Real Life Stories

“In order to fulfill my dream to teach online college courses as my next career – I began my BA journey in November 2008. By the end of this year I will have both a BA in Organizational Management and a MAEd in Higher Education. Did I mention I’ll have graduated with both degrees Summa Cum Laude? Did I mention I’ll be 60 years old when I receive my MAEd? Instead of being able to thrive and survive in a new teaching career in 2014 – I’ll be burdened with student loan payments with 6+% rates. The government moved heaven and earth to save the banking industry because they messed up the first American Dream: buying a home. Now we have to collaborate to rescue the second American dream: a college education. We’re not asking to wipe out the debt for us – we’re asking for a financial repayment interest rate lock so we have a fair chance to clear our debt while sustaining our lifestyle – not sacrificing everything we’ve worked so hard to build.”

- Longmont, CO

“I received student loans through both my bacehlor’s and master’s in education at the age of 18. Being the first in my family to go to oollege, I depended on the school representatives to guide me through the process. Boy was that a mistake. I received checks each semester that they insisted was my money to use to buy books and live… I know know that those were excess funds didn’t need for my education and should have been advised to send them back to the lender, but no one told me that then. I was never told that there was a maximum amount of loans you could receive through the federal government and thought that all but a few of my loans were federal… boy was I wrong. I now have a total of $225,000 in student debt, the majority of which is through private loans which are not required to assist students the way federal loans do. I am out of deferment and forbearance time as being a teacher in an inner-city school district didn’t provide me with the funds necessary to pay them back. I am now expected to start making $430 payments in June and have no idea how I am going to do it as I am lucky to have grocery money after all my bills are paid. I have been losing sleep over this and spend a lot of time crying because I am beyond stressed by this situation. Something needs to be done for those of us who were misadvised and misled!”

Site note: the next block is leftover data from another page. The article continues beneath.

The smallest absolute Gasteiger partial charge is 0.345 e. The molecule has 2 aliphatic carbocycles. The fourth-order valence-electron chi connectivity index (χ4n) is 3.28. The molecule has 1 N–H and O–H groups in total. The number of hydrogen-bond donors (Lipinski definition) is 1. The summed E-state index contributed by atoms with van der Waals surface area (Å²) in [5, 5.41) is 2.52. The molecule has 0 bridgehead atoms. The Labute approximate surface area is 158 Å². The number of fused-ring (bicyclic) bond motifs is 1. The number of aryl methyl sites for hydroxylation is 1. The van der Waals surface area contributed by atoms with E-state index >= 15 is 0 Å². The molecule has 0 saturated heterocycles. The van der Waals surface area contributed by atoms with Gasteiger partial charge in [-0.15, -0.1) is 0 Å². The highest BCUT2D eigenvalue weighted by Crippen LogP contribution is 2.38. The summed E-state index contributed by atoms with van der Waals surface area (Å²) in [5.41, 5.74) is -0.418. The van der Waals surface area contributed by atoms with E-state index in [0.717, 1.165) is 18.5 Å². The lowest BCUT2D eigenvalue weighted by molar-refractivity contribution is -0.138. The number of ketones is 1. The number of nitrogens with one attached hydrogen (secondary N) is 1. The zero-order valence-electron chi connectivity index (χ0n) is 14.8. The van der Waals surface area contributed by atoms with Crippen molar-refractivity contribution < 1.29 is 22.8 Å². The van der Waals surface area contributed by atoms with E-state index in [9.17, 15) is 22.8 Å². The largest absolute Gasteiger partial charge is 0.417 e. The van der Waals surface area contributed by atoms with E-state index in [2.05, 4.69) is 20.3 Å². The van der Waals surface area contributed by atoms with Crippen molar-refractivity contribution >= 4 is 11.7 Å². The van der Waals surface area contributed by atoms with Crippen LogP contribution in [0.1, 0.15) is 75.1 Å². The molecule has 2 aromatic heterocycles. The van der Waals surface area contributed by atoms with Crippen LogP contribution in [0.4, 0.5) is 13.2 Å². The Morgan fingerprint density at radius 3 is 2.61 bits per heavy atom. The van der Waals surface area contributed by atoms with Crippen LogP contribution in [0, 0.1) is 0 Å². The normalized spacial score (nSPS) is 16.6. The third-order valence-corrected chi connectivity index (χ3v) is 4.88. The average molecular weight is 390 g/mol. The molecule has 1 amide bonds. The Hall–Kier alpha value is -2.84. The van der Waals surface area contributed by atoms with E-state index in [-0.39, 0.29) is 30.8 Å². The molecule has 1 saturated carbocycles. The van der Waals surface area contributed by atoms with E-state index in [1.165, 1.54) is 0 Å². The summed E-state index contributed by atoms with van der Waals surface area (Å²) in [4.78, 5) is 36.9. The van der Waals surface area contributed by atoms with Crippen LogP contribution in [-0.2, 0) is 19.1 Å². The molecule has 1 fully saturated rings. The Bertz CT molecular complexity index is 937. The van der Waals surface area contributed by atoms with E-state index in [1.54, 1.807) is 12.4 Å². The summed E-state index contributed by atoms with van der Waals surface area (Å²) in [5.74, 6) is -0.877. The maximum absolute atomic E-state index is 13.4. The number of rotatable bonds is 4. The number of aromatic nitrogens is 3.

- Jennifer S., Phoenix. AZ

“I am writing concerning my loan through Sallie Mae; this account is a Spousal Consolidation loan with my ex-husband. As you may know, From January 1, 1993 to June 30, 2006, married borrowers could consolidate their federal loans together into a single loan. This loan was referred to as a joint consolidation loan. Each borrower assumed full responsibility for repaying the joint consolidation loan. The statutory language concerning joint consolidation loans was added by the Higher Education Amendments of 1992. Unfortunately, there was no provision in this legislation for splitting a joint consolidation loan when the borrowers got divorced. Thus joint consolidation loans became a tie that binds beyond divorce. If one ex-spouse failed to make his or her share of the joint payment, the other ex-spouse would be forced to make the full payment or risk ruining the credit scores of both borrowers by defaulting on the joint loan. To prevent more borrowers from experiencing this problem, the provision for joint consolidation loans was repealed by the Higher Education Reconciliation Act of 2005 (part of the Deficit Reduction Act of 2005). Unfortunately, there are still some borrowers who have joint consolidation loans. Congress did not provide any solutions for borrowers who are stuck with a joint consolidation loan. As a result, myself and others, have inherited nothing short of a nightmare. My loan with my ex-husband has accrued well over $225K just in interest and fees. Dealing with Sallie Mae has been nothing short of a nightmare. My ex-husband has been unemployed three times since graduation. For years before the Income Based Repayment came into play we took high interest forbearances while he was unemployed/underemployed because it was the only way to address the high loan payment on a single income. Forms get rejected for “missing data” despite the fact that everything is filled out completely. Often we have to submit the same forms 3 and 4 times before they get processed. I have come to the conclusion this is done to charge more interest and fees.”